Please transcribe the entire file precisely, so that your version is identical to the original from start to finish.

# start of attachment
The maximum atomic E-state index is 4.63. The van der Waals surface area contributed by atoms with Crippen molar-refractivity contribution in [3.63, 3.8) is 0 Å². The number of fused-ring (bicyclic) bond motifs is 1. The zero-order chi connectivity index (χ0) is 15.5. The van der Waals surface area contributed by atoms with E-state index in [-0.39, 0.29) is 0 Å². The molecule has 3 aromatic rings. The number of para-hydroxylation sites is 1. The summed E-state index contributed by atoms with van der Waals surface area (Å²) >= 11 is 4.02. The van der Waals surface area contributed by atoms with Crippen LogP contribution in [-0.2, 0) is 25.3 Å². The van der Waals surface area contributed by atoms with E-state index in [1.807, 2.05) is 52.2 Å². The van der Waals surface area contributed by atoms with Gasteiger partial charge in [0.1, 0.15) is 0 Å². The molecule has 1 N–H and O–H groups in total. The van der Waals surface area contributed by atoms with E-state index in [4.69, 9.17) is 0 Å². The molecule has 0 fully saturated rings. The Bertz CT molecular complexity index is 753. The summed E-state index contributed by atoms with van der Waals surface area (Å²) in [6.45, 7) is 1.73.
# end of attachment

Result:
The maximum atomic E-state index is 4.63. The van der Waals surface area contributed by atoms with Crippen molar-refractivity contribution in [3.63, 3.8) is 0 Å². The number of fused-ring (bicyclic) bond motifs is 1. The zero-order chi connectivity index (χ0) is 15.5. The van der Waals surface area contributed by atoms with E-state index in [-0.39, 0.29) is 0 Å². The molecule has 3 aromatic rings. The number of para-hydroxylation sites is 1. The summed E-state index contributed by atoms with van der Waals surface area (Å²) >= 11 is 4.02. The van der Waals surface area contributed by atoms with Crippen LogP contribution in [-0.2, 0) is 25.3 Å². The van der Waals surface area contributed by atoms with E-state index in [1.807, 2.05) is 52.2 Å². The van der Waals surface area contributed by atoms with Gasteiger partial charge in [0.1, 0.15) is 0 Å². The molecule has 1 N–H and O–H groups in total. The van der Waals surface area contributed by atoms with E-state index in [4.69, 9.17) is 0 Å². The molecule has 0 fully saturated rings. The Bertz CT molecular complexity index is 753. The summed E-state index contributed by atoms with van der Waals surface area (Å²) in [6.45, 7) is 1.73.